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Author Topic: Batteries again!  (Read 6498 times)
VanTare
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« Reply #30 on: January 07, 2009, 03:39:04 AM »

You fellows charge your batteries at what voltage you like but I will follow the bus manufactures recommendation there is a purpose for it they did not dream it 30 volts may work for a battery charger with the batteries disconnected but no way would I set my regulator for 30 volts for a 24 volt system or above 13.8 for the 12 volt system   

David
« Last Edit: January 07, 2009, 04:09:27 AM by VanTare » Logged
niles500
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« Reply #31 on: January 07, 2009, 02:58:14 PM »

From Home Power:

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The maximum recommended rate is C/5 (a charge rate in amps of one-fifth the overall battery capacity in amp-hours), but only when the cells are between 10 and 85 percent state of charge (SOC). After the cells reach 85 percent SOC, then a C/10 is the maximum. After cells reach 95 percent SOC, between C/20 and C/15 is recommended. Having said this, I rarely charge faster than a C/10.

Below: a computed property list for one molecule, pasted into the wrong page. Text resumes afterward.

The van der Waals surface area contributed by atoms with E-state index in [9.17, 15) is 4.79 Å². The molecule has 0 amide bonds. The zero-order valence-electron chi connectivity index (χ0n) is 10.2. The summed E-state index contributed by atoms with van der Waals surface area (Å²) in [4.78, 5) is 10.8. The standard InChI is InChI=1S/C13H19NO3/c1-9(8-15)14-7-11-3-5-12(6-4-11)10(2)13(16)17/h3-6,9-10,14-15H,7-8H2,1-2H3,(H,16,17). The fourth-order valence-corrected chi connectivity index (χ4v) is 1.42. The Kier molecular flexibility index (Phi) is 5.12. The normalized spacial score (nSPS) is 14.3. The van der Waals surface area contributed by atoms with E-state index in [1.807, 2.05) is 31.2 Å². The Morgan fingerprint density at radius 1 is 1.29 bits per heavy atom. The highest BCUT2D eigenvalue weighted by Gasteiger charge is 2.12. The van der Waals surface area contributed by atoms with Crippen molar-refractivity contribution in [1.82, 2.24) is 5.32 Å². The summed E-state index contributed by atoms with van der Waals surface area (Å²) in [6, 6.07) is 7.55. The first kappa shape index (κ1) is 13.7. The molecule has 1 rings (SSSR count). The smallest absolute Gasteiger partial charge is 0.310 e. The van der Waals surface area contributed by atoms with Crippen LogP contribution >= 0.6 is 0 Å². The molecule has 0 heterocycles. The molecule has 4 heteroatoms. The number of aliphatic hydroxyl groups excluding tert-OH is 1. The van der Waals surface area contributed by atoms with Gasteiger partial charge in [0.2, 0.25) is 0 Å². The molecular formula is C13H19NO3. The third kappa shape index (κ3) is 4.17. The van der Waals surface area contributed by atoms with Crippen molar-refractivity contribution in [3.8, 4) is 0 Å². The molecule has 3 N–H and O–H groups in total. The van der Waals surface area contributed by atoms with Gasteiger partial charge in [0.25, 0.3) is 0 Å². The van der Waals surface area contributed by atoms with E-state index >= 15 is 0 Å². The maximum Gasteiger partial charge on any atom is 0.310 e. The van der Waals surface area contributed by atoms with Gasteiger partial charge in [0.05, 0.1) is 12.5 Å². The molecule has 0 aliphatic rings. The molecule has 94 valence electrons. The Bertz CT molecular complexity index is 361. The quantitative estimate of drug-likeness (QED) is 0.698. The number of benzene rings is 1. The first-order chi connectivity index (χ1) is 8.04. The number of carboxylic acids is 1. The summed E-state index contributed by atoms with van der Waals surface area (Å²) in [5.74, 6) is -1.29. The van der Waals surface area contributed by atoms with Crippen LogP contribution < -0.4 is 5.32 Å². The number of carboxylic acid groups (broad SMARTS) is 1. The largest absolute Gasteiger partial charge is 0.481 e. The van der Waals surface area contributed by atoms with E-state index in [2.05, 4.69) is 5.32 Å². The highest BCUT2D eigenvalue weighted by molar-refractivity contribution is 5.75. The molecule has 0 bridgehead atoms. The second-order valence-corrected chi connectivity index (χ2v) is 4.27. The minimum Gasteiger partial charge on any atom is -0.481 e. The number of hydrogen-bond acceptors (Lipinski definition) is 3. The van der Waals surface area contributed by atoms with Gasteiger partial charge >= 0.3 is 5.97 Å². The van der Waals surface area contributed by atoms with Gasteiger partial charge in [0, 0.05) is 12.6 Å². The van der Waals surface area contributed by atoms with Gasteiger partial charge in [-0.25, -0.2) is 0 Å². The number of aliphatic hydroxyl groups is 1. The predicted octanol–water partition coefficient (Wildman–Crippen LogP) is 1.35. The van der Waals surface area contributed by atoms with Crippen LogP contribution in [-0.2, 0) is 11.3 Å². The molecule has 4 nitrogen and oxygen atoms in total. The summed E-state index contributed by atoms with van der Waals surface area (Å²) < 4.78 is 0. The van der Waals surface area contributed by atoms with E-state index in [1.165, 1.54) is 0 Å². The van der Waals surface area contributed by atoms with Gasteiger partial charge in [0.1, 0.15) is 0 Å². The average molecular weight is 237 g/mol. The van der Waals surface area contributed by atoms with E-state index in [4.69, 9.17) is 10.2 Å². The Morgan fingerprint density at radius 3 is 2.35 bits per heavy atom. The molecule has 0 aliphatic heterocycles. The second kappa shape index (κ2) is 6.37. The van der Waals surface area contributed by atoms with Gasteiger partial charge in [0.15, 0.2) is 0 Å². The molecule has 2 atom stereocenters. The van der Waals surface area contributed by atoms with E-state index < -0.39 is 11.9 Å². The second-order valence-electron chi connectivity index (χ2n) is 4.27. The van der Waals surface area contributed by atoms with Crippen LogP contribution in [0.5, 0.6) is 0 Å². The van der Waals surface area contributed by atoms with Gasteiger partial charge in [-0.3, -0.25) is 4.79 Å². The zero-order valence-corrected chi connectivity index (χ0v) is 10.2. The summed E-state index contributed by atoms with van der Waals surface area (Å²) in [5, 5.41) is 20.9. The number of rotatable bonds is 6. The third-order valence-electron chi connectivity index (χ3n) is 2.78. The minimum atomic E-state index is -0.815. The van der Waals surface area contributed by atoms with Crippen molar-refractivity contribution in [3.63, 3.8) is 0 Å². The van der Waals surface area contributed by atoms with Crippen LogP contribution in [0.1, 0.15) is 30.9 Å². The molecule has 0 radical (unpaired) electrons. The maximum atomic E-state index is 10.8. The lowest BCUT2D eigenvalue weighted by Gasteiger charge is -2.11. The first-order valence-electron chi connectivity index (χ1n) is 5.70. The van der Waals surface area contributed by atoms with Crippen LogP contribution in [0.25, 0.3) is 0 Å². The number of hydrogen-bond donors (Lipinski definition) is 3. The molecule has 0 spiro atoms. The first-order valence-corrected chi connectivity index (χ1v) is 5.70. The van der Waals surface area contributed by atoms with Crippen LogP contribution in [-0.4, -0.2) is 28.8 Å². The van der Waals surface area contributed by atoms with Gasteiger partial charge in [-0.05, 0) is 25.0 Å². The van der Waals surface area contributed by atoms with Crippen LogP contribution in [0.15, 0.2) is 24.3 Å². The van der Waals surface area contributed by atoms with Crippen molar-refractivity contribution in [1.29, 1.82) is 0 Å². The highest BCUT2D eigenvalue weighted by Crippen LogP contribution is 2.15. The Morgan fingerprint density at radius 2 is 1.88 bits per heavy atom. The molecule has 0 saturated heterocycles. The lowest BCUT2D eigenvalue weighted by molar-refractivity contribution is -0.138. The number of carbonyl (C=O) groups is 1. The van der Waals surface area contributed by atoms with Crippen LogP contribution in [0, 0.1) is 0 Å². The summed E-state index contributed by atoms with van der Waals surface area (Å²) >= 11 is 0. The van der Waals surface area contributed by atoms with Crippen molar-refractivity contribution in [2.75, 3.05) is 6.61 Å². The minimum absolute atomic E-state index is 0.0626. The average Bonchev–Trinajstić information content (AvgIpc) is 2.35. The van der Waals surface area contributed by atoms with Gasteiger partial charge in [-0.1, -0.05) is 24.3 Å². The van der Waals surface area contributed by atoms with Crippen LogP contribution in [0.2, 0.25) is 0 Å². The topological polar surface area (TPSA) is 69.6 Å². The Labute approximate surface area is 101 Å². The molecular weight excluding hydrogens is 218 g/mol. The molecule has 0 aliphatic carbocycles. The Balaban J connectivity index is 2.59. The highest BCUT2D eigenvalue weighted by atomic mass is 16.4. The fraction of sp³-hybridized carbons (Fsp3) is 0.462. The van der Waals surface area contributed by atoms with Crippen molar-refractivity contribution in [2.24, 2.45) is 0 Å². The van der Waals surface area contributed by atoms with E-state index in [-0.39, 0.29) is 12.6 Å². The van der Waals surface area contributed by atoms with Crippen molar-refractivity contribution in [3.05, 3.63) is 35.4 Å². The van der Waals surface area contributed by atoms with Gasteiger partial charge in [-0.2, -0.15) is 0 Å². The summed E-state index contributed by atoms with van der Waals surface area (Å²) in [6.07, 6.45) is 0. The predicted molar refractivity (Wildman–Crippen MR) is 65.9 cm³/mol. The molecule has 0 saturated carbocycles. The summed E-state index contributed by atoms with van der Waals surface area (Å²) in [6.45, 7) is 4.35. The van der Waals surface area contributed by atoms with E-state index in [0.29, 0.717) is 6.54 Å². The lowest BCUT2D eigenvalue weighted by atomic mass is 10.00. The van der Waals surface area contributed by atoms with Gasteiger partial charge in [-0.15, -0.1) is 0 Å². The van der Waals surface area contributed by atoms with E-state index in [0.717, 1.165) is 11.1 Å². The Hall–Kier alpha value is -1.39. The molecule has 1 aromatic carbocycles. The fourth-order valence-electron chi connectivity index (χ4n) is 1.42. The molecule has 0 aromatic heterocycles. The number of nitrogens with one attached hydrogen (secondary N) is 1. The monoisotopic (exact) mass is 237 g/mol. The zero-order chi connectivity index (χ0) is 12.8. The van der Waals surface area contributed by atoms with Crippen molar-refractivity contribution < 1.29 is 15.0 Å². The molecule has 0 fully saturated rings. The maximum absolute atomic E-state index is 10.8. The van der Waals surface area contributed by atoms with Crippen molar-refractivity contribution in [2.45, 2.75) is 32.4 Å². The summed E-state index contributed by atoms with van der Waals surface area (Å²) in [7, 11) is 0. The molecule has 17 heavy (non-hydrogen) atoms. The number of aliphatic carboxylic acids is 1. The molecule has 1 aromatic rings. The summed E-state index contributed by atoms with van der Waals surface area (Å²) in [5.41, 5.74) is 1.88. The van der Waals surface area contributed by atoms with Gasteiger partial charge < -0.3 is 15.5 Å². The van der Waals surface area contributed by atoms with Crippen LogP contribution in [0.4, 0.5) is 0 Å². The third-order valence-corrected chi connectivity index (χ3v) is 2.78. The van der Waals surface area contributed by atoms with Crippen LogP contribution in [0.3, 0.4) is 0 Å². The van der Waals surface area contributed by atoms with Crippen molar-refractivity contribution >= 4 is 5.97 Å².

The reason for the maximums is heat. Higher amperage means more heat, particularly when the cells are getting fully recharged. Thermal cycling wears the plates and sloughs off material.

Finally, itís always a good idea to get charging specifications from the manufacturer of the particular model of battery youíre running. Battery specific charge rates, and bulk, absorption, float and equalization set-points and times will all lead to better battery longevity.

Richard Perez ē Home Power

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I have never seen a respected Battery "expert" that didn't refer you back to the MFR - Why? - because they've already done the math on each of their Batts - Below is a link to the math - HTH


http://xtronics.com/reference/batterap.htm

 
 
 
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« Reply #32 on: January 07, 2009, 03:29:46 PM »

I know this horse has been beat to death but wouldn't this (I have this one now) be the best way or one of the best ways to get the right charge and charge rate? Those all in one inverters are cool but if one of the functions go bad you loose all of it's functions while being repaired. They however do not like a bad power source.
http://www.blackanddecker.com/ProductGuide/Product-Details.aspx?ProductID=17925
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ilyafish
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« Reply #33 on: January 08, 2009, 02:57:35 AM »

blacksheep,

i've noticed you still have yet to get the answer to your question if a bad relay can cause batteries to die...yes it can.

one of the relays that goes to my WVO system was stuck open (and i didnt know it), and was draining my batteries.  we were on tour and we had to literally get jump started every morning.  eventually we began to piece things together and one of the other guys who is more mechanically inclined than i am, figured out that the relay was stuck open, and was the cause of the problem.

now all the specifics, the hows and whys i have no idea, all i know is that is what caused it for me.
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